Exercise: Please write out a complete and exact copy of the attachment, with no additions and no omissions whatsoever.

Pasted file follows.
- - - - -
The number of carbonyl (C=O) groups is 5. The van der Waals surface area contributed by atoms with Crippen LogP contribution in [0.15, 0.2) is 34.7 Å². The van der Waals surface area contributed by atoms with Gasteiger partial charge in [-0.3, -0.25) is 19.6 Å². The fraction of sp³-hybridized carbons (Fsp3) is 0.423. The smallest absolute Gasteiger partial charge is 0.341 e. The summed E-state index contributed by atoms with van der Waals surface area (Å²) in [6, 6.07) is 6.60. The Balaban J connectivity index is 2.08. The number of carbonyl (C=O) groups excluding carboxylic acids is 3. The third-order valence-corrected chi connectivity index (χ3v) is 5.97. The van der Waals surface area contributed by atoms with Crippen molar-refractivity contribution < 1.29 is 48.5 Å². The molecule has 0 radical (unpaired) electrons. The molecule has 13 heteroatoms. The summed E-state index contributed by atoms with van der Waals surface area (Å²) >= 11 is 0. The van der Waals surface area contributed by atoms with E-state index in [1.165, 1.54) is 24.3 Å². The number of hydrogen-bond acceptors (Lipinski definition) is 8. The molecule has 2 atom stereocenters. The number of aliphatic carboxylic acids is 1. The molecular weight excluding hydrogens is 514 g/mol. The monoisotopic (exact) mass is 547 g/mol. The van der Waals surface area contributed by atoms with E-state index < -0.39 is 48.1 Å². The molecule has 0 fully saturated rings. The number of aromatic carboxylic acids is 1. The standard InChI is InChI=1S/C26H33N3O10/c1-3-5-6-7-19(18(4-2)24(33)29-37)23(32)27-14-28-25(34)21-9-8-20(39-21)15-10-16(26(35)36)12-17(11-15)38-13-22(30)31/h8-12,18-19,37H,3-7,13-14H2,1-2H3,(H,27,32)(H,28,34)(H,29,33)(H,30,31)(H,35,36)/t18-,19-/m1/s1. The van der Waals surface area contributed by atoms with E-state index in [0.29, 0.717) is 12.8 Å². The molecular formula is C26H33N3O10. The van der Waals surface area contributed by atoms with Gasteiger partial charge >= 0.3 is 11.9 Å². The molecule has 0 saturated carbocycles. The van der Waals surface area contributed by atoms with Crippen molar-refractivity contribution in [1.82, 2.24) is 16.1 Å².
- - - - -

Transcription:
The number of carbonyl (C=O) groups is 5. The van der Waals surface area contributed by atoms with Crippen LogP contribution in [0.15, 0.2) is 34.7 Å². The van der Waals surface area contributed by atoms with Gasteiger partial charge in [-0.3, -0.25) is 19.6 Å². The fraction of sp³-hybridized carbons (Fsp3) is 0.423. The smallest absolute Gasteiger partial charge is 0.341 e. The summed E-state index contributed by atoms with van der Waals surface area (Å²) in [6, 6.07) is 6.60. The Balaban J connectivity index is 2.08. The number of carbonyl (C=O) groups excluding carboxylic acids is 3. The third-order valence-corrected chi connectivity index (χ3v) is 5.97. The van der Waals surface area contributed by atoms with Crippen molar-refractivity contribution < 1.29 is 48.5 Å². The molecule has 0 radical (unpaired) electrons. The molecule has 13 heteroatoms. The summed E-state index contributed by atoms with van der Waals surface area (Å²) >= 11 is 0. The van der Waals surface area contributed by atoms with E-state index in [1.165, 1.54) is 24.3 Å². The number of hydrogen-bond acceptors (Lipinski definition) is 8. The molecule has 2 atom stereocenters. The number of aliphatic carboxylic acids is 1. The molecular weight excluding hydrogens is 514 g/mol. The monoisotopic (exact) mass is 547 g/mol. The van der Waals surface area contributed by atoms with E-state index < -0.39 is 48.1 Å². The molecule has 0 fully saturated rings. The number of aromatic carboxylic acids is 1. The standard InChI is InChI=1S/C26H33N3O10/c1-3-5-6-7-19(18(4-2)24(33)29-37)23(32)27-14-28-25(34)21-9-8-20(39-21)15-10-16(26(35)36)12-17(11-15)38-13-22(30)31/h8-12,18-19,37H,3-7,13-14H2,1-2H3,(H,27,32)(H,28,34)(H,29,33)(H,30,31)(H,35,36)/t18-,19-/m1/s1. The van der Waals surface area contributed by atoms with E-state index in [0.29, 0.717) is 12.8 Å². The molecular formula is C26H33N3O10. The van der Waals surface area contributed by atoms with Gasteiger partial charge >= 0.3 is 11.9 Å². The molecule has 0 saturated carbocycles. The van der Waals surface area contributed by atoms with Crippen molar-refractivity contribution in [1.82, 2.24) is 16.1 Å².